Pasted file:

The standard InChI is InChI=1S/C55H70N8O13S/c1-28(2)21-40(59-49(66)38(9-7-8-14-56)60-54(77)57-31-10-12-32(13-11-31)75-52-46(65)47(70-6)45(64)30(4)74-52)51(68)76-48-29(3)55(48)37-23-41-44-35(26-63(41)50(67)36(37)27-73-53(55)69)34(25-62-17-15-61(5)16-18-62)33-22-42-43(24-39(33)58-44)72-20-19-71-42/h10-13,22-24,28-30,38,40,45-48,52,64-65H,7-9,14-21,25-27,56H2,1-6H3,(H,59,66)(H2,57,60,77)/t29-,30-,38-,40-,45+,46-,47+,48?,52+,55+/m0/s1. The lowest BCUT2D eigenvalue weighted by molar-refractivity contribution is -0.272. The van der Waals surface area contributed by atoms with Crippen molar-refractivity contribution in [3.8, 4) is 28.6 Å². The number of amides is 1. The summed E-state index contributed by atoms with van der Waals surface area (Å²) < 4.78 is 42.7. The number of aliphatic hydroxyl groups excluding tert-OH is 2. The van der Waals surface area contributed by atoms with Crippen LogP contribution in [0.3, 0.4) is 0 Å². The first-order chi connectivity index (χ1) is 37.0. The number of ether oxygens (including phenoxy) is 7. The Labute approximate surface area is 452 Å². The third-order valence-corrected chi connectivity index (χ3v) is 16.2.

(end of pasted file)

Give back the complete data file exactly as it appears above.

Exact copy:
The standard InChI is InChI=1S/C55H70N8O13S/c1-28(2)21-40(59-49(66)38(9-7-8-14-56)60-54(77)57-31-10-12-32(13-11-31)75-52-46(65)47(70-6)45(64)30(4)74-52)51(68)76-48-29(3)55(48)37-23-41-44-35(26-63(41)50(67)36(37)27-73-53(55)69)34(25-62-17-15-61(5)16-18-62)33-22-42-43(24-39(33)58-44)72-20-19-71-42/h10-13,22-24,28-30,38,40,45-48,52,64-65H,7-9,14-21,25-27,56H2,1-6H3,(H,59,66)(H2,57,60,77)/t29-,30-,38-,40-,45+,46-,47+,48?,52+,55+/m0/s1. The lowest BCUT2D eigenvalue weighted by molar-refractivity contribution is -0.272. The van der Waals surface area contributed by atoms with Crippen molar-refractivity contribution in [3.8, 4) is 28.6 Å². The number of amides is 1. The summed E-state index contributed by atoms with van der Waals surface area (Å²) < 4.78 is 42.7. The number of aliphatic hydroxyl groups excluding tert-OH is 2. The van der Waals surface area contributed by atoms with Crippen LogP contribution in [0.3, 0.4) is 0 Å². The first-order chi connectivity index (χ1) is 37.0. The number of ether oxygens (including phenoxy) is 7. The Labute approximate surface area is 452 Å². The third-order valence-corrected chi connectivity index (χ3v) is 16.2.